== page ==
The broken part of tech interviews isn't that they ask technical questions, it's that no one on the hiring side looks at their process and asks "what is it that this part of our process is measuring?" and "does that factor matter in making a hiring decision?" Asking brain teasers and CS "fundamental" questions is fine as long as there is a good answer to those two questions, but instead everyone does cargo-cult interviews because Medium says that's how Big Tech does hiring.
Yes, that's exactly what we should all be doing more of.
Hiring is always a risk, and the "accepted" risk-mitigation strategies (hiring by keyword, brainteasers, etc.) have been shown to be stubbornly non-predictive. At best they apply a misleading veneer of certainty on an inherently uncertain process, and if I'm going to take a risk I'd at least prefer that I not fool myself about it.
So yes, accept more risk in hiring. You're already taking risk, but by accepting the feeling of more risk you'll at least be more deliberate about it.
IMO, this comes from the mistaken assumption that you want to most technically competent person possible. Instead basic competence is a minimum barrier and everything else combined is more important.
For me, if you pass the test of basic competence, and you can demonstrate evidence of accomplishment in any language, and you seem to pick things up quickly, then you're probably a risk worth taking.
(Actually, ignore everything I'm saying. I don't want the rest of the market to catch on. :)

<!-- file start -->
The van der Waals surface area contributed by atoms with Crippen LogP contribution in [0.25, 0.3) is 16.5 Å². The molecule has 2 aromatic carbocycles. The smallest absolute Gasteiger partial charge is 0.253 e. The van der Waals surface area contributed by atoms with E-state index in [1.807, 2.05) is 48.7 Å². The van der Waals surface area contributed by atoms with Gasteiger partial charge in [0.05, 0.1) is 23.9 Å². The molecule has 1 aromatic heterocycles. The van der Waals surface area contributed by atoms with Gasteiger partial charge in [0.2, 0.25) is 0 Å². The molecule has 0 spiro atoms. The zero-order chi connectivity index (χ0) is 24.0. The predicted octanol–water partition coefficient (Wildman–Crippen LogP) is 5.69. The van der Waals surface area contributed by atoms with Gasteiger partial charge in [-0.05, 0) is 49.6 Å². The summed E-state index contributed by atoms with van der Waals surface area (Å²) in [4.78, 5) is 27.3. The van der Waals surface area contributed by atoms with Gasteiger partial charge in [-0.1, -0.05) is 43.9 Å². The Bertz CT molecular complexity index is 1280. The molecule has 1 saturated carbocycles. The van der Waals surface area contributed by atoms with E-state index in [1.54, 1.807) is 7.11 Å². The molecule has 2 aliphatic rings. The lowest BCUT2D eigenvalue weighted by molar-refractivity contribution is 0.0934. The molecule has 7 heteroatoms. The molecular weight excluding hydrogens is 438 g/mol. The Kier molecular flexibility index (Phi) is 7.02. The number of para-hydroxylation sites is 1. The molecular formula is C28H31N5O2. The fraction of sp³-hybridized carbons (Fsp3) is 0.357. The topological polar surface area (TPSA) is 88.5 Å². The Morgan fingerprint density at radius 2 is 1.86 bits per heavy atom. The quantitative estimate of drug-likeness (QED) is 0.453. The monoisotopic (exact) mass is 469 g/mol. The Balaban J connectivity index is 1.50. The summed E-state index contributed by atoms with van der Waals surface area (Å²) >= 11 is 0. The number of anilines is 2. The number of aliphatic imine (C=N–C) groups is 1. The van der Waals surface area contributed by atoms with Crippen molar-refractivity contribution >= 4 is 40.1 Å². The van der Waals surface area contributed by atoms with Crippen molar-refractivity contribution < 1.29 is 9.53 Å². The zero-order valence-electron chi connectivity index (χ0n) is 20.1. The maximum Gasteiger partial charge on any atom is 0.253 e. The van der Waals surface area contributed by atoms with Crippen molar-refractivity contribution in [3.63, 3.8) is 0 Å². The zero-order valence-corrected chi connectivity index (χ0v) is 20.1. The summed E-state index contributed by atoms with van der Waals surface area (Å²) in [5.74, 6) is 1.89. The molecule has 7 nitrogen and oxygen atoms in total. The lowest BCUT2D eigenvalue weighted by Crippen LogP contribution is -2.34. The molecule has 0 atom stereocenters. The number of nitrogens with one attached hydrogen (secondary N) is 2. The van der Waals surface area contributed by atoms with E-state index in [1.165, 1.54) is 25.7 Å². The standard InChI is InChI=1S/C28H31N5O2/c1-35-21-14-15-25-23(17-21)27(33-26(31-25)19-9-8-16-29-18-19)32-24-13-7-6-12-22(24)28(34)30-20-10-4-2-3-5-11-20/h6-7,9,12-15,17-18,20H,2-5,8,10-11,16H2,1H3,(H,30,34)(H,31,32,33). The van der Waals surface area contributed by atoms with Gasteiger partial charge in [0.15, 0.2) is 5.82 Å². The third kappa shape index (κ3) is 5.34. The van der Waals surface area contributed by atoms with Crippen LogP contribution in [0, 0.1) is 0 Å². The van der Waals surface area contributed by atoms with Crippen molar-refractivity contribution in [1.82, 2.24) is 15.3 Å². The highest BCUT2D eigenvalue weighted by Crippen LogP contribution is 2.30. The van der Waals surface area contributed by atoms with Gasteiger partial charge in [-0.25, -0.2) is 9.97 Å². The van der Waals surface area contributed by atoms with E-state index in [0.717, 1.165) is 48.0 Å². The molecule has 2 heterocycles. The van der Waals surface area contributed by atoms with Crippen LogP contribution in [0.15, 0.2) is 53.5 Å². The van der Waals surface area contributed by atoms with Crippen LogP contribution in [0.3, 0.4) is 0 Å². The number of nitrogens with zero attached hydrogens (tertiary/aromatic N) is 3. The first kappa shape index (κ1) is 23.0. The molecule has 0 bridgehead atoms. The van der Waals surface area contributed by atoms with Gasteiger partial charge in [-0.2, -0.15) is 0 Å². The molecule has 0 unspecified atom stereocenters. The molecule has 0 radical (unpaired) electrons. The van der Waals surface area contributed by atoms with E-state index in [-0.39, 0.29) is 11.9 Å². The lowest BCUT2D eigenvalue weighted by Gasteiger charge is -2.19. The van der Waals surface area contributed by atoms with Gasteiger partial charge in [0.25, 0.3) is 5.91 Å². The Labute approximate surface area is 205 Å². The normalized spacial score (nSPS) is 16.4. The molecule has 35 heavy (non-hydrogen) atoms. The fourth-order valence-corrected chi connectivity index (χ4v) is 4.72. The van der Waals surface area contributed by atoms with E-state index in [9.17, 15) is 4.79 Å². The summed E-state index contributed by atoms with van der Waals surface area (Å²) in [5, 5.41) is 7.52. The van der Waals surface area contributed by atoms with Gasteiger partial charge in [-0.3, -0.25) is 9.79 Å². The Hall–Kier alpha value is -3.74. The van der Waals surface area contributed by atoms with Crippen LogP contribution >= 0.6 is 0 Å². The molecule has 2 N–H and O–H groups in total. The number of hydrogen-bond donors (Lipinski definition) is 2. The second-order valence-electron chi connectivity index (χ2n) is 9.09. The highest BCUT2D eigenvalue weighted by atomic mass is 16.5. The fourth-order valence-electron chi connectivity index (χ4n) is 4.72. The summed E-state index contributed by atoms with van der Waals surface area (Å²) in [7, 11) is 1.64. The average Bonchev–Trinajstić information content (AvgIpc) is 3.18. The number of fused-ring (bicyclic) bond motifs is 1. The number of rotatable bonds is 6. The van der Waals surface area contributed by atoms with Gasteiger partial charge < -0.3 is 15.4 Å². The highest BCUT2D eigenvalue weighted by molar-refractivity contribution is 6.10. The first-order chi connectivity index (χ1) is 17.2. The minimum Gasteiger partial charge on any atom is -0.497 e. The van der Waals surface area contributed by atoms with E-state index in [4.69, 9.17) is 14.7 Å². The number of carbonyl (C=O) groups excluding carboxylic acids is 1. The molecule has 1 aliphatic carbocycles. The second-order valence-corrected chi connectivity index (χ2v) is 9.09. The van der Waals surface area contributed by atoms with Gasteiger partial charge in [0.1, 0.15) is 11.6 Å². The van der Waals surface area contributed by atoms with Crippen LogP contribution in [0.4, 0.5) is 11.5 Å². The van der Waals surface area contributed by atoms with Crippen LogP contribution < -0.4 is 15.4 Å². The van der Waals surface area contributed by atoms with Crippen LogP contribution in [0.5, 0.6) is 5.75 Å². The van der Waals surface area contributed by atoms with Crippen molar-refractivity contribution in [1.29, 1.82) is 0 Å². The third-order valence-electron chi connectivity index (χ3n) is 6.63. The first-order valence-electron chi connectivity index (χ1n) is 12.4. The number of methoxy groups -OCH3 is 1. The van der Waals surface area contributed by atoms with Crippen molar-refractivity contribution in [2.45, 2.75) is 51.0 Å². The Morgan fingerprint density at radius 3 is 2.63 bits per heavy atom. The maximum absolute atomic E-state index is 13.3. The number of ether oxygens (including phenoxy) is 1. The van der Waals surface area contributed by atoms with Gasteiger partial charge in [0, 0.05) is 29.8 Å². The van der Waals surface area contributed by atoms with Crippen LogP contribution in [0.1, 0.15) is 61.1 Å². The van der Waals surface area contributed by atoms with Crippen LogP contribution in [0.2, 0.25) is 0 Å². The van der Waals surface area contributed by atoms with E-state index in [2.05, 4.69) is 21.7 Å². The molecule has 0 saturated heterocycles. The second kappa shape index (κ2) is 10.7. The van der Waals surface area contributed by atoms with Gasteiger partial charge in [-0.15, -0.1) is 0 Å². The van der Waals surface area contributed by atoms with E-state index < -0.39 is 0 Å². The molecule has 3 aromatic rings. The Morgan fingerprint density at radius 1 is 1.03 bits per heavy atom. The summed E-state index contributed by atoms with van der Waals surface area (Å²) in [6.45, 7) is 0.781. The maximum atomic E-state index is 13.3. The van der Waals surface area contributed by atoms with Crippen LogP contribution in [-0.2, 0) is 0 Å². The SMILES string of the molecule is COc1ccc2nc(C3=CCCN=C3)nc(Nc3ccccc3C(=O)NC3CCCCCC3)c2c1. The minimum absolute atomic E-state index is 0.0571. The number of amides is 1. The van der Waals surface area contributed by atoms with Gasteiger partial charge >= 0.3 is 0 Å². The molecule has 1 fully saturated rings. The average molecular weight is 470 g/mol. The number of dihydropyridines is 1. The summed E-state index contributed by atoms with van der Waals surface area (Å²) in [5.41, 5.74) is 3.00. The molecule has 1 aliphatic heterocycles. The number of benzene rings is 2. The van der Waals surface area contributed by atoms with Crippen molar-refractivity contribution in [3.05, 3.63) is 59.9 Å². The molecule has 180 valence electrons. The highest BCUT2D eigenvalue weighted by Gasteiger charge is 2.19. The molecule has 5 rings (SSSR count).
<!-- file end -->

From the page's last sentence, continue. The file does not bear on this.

If you hire an electrical engineer, do you test them on understanding Ohm's law?
If you hire a window washer, do you test them on cable strength integrity questions?
Yes, an interview in English is an English skills test.
Programming has the odd problem where you want someone that speaks code so you need to ask them to speak it in some form or other. Yet, if you ask someone to demonstrate even the most basic form of competence some people lock up.
IMO, the best option is to give programmers the same kind of fuzzy test your giving HR managers. You don't need someone that can decode for (int i = -6; i++ < ++j; k++) ... but they need to be able to understand how to use a loop to get something done.
If interviewers dealt with candidates from any other professional field in the same way that software professionals are commonly interviewed, there'd be a ton more people walking out of interviews.
Maybe this isn't universal, but I'm used to most applicants being hopelessly unqualified.
2. Damn right (more specifically I'd ask some kind of basic problem about circuits)
3. Of course not - don't be ridiculous. I'd test them on their knowledge of chemistry, fluid dynamics and celestial mechanics (duh).
1) No - you screen those out with spelling mistakes in their resume
2) Maybe? I'm not sure - I'm not an electrical engineer. Then again, credentialing an EE is probably easier than a programmer.
3) This one's not even a good analogy - of course not.
What makes programming a little different is that it's turtles all the way down. While you might not need to find the average of an array, you will need the ability to reason about such things. You'll be reducing a collection of items, or mapping them or summing them.
You basically must deal with abstraction as a computer programmer. (And I'd argue that yes, assembly deals with abstraction)
3) It's a very apt analogy. Tons of especially lower level candidates are doing weird tricky CS problems at interview even if they're building yet more basic reporting systems.